Samuel Sanchez Wins Ninth Stage of Tour de France 2011 after Long Breakaway

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07/10/2011| 0 comments
by AP and Roadcycling.com
Team Rabobank's Luis Leon Sanchez Gil wins stage 9 of 2011 Tour de France. Photo Fotoreporter Sirotti.
Team Rabobank's Luis Leon Sanchez Gil wins stage 9 of 2011 Tour de France. Photo Fotoreporter Sirotti.

Samuel Sanchez Wins Ninth Stage of Tour de France 2011 after Long Breakaway

Spanish rider Luis Leon Sanchez won Sunday's crash-marred ninth stage of the Tour de France after forming part of a long breakaway in the mountains, while Frenchman Thomas Voeckler took the yellow jersey.

Spanish rider Luis Leon Sanchez won Sunday's crash-marred ninth stage of the Tour de France after forming part of a long breakaway in the mountains, while Frenchman Thomas Voeckler took the yellow jersey.

Voeckler finished the stage in second place and took over the race leader's jersey from Thor Hushovd.

The 27-year-old Sanchez is second overall, while Australian Cadel Evans is third overall.

"I'm so happy to win this stage as it was important for me and my whole team," Sanchez said through a translator. "It was really a hard stage today. The roads were thin the whole day long."

Veteran Kazakh rider Alexandre Vinokourov abandoned the race after crashing near the halfway point of the 208-kilometer (129.2-mile) trek from Issoire to Saint-Flour in the Massif Central.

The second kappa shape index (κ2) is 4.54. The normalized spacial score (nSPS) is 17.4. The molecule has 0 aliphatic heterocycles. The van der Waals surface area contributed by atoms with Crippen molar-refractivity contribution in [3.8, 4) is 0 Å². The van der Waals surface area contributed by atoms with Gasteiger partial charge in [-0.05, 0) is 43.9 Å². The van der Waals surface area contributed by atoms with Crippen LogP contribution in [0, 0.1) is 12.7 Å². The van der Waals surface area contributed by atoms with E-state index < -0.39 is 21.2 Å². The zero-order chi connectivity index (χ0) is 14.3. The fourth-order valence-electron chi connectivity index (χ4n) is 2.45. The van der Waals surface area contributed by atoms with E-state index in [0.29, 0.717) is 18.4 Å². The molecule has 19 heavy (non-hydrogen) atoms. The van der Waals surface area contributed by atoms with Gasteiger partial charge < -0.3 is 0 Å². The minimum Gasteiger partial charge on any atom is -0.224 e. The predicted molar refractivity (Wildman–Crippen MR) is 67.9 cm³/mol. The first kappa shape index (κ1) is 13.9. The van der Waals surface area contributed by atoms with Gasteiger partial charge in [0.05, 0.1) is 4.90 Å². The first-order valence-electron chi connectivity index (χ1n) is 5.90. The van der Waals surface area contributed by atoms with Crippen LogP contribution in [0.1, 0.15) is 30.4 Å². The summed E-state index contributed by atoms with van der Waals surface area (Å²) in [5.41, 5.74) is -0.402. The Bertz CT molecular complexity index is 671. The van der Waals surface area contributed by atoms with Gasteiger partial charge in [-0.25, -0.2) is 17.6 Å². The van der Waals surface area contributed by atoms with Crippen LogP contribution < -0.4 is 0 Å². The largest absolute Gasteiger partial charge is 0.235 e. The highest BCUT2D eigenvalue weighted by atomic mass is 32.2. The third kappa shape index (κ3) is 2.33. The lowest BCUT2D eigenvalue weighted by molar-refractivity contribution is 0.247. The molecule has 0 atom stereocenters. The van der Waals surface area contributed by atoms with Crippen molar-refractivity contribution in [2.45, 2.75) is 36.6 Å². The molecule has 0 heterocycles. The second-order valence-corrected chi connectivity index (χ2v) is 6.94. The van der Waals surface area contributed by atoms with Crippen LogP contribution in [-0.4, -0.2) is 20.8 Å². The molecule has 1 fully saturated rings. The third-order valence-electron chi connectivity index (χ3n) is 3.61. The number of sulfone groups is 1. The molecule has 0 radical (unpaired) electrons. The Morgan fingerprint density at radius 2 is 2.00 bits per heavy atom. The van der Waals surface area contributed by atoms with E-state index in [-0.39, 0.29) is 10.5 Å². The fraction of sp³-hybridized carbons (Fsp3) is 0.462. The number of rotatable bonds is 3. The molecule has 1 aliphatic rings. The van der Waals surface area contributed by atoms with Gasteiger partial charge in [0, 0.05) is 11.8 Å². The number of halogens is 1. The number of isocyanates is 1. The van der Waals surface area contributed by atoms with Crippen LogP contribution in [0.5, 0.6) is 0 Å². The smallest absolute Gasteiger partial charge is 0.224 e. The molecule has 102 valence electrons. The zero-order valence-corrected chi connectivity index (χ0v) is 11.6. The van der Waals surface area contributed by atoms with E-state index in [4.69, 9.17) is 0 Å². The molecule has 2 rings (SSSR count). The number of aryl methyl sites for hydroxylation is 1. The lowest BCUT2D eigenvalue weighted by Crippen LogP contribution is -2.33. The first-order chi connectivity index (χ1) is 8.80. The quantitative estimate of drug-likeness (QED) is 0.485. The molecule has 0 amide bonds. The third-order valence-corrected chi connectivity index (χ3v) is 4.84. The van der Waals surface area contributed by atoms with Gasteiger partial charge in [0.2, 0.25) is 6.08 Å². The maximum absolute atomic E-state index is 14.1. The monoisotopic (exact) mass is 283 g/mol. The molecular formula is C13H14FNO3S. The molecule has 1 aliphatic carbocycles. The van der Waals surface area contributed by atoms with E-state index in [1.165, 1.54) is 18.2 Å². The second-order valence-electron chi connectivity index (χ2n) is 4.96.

Spanish rider Juan Antonio Flecha was hit by a car late on, and took down Dutch rider Johnny Hoogerland with him as he flew sideways off his saddle. Both recovered and continued the stage.

"Even before the accident a lot of cars brushed right past us," Sanchez said. "I understand that guests want to have a close look at the race, but we need to get a message across to the organizers so that the drivers are more careful."

Flecha did not speak to reporters as he boarded the team bus, but Sky team manager Dave Brailsford is considering making a formal complaint.

"We might bring the matter forward tomorrow, but tonight we are not making comments," he said.

Defending champion Alberto Contador fell early on, but the Spaniard was unharmed and rode on.

The 32-year-old Voeckler once defended the yellow jersey for nine days during the 2004 Tour, but he could not match Sanchez as he turned out of a corner and accelerated in the last 300 meters.

"These are good times. I wouldn't have bet on taking the yellow jersey today," Voeckler said. "Time passes and I appreciate this one even more."

Frenchman Sandy Casar finished third, and all three had been part of a breakaway early in the stage.

Flecha and Hoogerland had also formed part of the same early break, but their chances of a stage victory ended with about 36 kilometers to go when the car swerved into Flecha's side.

Hushovd had worn the yellow jersey since his Garmin-Cervelo team won last Sunday's team time trial, but the burly sprinter looked tired as he rolled over the line several minutes behind Voeckler.

This year's Tour has already seen several spectacular crashes, but none as wild as those on Sunday.

Vinokourov, who has said he will retire from cycling at the end of the season, was caught in a heavy crash that sent him and about 30 other riders tumbling like a house of cards. Several other riders retired as well.

Vinokourov was carried back up a small bank by an Astana teammate and staff member. They had rushed to his aid as he lay momentarily next to a tree, and helped him up on his feet by putting their arms around him.

Contador, having survived that early scare, stayed bunched

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